The Carrefour de la Liberté is a traffic circle near our vacation home in Southern France. We have seen this traffic circle grow from a modest intersection in the 1980s into the substantial traffic circle that it is today. Five busy roads feed into the traffic circle, and its large grassy center features abundant displays of seasonal flowers and colorful iron sculptures of felines. To one side of the traffic circle, there is a World War II memorial. (To another side of the traffic circle, there is a permanently parked pizza truck – actually a double-decker bus – but that’s for another story.)
Most of the war memorials in the region are community-based and list the names of the men from the community who lost their lives in that war. This one, though, is unusual. At the Carrefour de la Liberté, there are TWO memorial stones – one honoring local losses and the other specifically honoring the Allied Forces (US and Canadian but also British) who liberated the town and the region from the Nazi and Fascist occupation on 23 August 1944. And this memorial stone is in both French and English!
We have often stopped at the memorial on our daily walks – it is just downhill from where we live on the other side of the traffic circle. The main memorial stone relates to the local losses, but we have reflected on the writing on the second memorial stone. The heading of this memorial stone is In French: “IN MEMORIAM, AUGUST 1944.” And it continues in French to say: “A LA MEMOIRE DES SOLDATS DE LA FIRST SPECIAL SERVICE FORCE TOMBES EN PROVENCE”. But then In English, it says: “IN MEMORY OF THE SOLDIERS OF THE FIRST SPECIAL SERVICE FORCE FALLEN ON THE PROVENCE COUNTRY”.
Imagine our surprise and delight this past 23 August 2017 to come upon a charming memorial ceremony to honor this “First Special Service Force” – replete with US, Canadian and British flags at the memorial and an array of World War II vehicles parked around the Carrefour de la Liberté. We had heard a lot of unusually loud traffic noise from our bedroom window at 5 am but only realized what it was all about later in the morning when we heard the sounds of a quartet playing three bagpipes and a drum. It had become a brilliant summer day with a clear blue sky when we rushed down from our home to join the growing crowd of spectators as they mingled with the local dignitaries in anticipation of the event. It was indeed a colorful sight with the three “Anglo” flags in prominent position, supplemented by a scattering of French flags and six large ceremonial flags held by what appeared to be very elderly veterans.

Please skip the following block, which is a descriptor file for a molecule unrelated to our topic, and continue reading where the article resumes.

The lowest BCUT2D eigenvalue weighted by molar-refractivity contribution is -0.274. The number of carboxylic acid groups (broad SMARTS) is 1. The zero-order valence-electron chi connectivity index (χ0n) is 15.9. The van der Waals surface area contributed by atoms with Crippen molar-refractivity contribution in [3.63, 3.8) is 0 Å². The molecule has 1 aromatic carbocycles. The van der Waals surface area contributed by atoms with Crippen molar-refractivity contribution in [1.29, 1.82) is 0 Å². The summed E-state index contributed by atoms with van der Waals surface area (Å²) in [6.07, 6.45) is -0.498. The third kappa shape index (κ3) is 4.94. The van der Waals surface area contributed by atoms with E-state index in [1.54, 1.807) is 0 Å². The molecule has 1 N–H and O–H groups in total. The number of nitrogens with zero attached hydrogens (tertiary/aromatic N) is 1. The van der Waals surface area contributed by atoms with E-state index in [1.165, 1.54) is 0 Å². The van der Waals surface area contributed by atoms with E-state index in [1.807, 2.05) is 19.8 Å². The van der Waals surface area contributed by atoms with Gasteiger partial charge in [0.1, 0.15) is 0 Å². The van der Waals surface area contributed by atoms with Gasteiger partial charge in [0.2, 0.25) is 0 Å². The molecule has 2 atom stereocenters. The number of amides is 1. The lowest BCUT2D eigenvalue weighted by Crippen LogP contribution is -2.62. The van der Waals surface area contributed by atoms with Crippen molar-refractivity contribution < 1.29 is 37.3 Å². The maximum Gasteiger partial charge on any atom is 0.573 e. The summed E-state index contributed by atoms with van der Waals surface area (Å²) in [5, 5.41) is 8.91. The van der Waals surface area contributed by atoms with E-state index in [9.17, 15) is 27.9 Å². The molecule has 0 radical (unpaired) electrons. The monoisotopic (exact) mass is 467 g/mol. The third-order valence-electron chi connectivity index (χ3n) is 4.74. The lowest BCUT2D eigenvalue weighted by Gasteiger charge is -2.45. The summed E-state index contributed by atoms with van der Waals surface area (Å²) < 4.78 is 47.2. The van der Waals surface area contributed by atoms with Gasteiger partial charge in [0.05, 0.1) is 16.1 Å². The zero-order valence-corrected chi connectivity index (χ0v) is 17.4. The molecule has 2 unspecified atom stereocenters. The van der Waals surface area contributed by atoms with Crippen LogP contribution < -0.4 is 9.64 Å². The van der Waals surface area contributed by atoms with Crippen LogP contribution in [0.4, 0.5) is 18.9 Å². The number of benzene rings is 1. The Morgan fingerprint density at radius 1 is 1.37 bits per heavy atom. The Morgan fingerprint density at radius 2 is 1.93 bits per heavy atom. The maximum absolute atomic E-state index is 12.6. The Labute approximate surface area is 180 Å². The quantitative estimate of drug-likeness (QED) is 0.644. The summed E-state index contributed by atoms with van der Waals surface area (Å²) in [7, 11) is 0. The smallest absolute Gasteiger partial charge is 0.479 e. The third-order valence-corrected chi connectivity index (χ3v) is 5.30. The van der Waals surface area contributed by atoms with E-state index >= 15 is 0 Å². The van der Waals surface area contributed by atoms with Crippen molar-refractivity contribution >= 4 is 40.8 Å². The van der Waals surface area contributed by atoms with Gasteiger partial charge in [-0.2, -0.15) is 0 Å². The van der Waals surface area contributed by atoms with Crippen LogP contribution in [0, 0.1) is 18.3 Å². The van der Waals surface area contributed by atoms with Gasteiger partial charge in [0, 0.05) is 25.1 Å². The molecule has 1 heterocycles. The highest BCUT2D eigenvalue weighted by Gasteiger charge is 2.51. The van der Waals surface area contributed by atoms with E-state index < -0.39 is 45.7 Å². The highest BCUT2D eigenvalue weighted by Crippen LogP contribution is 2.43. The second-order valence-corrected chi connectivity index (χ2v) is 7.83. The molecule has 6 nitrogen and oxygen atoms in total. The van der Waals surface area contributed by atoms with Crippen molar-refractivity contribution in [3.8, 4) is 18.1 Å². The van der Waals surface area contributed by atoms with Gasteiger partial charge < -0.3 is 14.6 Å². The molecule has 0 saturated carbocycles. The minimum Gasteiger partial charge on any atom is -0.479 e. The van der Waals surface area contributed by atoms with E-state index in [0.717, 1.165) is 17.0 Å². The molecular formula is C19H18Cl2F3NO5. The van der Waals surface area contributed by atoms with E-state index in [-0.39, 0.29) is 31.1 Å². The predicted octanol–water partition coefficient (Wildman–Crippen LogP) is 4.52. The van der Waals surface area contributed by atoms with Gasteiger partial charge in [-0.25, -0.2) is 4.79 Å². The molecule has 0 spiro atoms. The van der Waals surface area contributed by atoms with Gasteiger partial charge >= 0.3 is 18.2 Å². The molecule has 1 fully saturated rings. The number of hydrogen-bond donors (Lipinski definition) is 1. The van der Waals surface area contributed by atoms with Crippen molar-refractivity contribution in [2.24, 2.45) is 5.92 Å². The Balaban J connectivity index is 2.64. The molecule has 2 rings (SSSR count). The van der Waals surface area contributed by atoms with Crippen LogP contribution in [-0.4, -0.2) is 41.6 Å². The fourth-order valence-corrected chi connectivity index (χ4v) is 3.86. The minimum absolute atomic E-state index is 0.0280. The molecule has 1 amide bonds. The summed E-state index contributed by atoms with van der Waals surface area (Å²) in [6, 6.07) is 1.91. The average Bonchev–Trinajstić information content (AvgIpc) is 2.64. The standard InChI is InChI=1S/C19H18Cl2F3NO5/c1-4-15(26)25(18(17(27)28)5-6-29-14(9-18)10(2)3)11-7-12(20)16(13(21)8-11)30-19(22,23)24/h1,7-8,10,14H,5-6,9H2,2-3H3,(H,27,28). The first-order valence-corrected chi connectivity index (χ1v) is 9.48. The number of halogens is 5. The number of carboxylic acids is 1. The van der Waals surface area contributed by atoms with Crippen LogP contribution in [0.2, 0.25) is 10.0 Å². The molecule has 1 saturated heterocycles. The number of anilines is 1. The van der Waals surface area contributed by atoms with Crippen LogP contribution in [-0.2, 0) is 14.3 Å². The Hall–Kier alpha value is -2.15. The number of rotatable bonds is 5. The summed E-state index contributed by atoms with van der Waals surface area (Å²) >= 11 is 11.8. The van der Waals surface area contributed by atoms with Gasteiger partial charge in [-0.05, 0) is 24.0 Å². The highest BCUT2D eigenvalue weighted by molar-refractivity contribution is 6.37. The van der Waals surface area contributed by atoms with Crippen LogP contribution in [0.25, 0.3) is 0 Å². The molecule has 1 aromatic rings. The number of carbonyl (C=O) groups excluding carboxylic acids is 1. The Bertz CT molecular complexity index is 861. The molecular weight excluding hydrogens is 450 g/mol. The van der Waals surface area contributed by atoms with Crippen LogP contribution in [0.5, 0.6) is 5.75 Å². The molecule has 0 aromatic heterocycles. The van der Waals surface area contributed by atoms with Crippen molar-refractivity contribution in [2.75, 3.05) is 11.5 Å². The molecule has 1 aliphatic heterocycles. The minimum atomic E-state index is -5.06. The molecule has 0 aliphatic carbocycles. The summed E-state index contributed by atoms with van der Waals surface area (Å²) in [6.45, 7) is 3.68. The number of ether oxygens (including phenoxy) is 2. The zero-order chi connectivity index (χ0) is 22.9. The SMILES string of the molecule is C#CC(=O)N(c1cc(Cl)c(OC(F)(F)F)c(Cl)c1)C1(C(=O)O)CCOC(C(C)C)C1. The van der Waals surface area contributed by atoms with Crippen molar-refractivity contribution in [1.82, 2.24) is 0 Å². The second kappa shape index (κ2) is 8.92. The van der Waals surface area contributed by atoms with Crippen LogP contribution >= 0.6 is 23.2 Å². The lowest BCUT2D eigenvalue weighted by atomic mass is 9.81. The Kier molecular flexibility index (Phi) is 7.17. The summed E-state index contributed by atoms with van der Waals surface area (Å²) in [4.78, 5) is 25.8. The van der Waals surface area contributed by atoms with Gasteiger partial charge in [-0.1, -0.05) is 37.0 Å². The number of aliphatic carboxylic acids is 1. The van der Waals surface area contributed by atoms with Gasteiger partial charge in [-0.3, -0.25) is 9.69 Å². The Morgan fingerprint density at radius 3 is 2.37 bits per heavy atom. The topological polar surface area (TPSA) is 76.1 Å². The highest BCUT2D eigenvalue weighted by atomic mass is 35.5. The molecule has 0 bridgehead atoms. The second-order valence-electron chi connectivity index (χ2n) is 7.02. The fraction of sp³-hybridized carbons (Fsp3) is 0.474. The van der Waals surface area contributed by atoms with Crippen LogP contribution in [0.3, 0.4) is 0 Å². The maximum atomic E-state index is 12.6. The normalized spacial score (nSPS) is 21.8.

The traffic circle is situated at the entrance to the small village of Peymeinade, although it is adjacent to the larger town of Grasse. As we learned later, the ceremony featured the local and national officials from both Peymeinade and Grasse. But they were there to recognize the liberation of the region by the Americans, Canadians and British who fought along with the Free French forces in the second invasion of France in August 1944, “Operation Dragoon”, following the Norman invasion in June 1944. So in addition to the local dignitaries wearing medals and red-white-and-blue sashes, there were men and a few women dressed in WWII regalia, while others represented the local and national gendarmerie in their crisp and formal attire.
The ceremony was long but fascinating. There were a series of political speeches describing the invasion itself and its significance for the liberation from the repression of Nazism and Fascism. Large bouquets were formally laid by groups of dignitaries before the two memorial stones. All four national anthems (Star-Spangled Banner, O Canada, God Save the Queen and La Marseillaise) were played as people stood at attention. And the conclusion witnessed a parade of WWII jeeps and trucks with flags flying and horns honking, moving from the traffic circle through the village of Peymeinade and eventually even to the streets of Grasse.
What was especially striking about this ceremony was the clear understanding shared by all who were there that this was all about liberation. Liberation from repression and war, to be sure. But more fundamentally, liberation from the evils of an ideology that was diametrically opposed to democracy, freedom for all peoples, and inclusiveness. There was no mention of “nice people” on both sides. It was liberation for the sake of freedom pure and simple. Speakers even touched on the implications for today. Liberation enables us to resist terrorism in all its forms, to respond inclusively to all humanitarian crises and to oppose racism, xenophobia, anti-Semitism and Islamophobia. Thus, we were invigorated by this clear contrast to the terrorist attacks and provocative chants of neo-Nazi bigotry, white supremacy, racism and anti-Semitism coming out of the recent “Unite the Right” rally in Charlottesville, Virginia.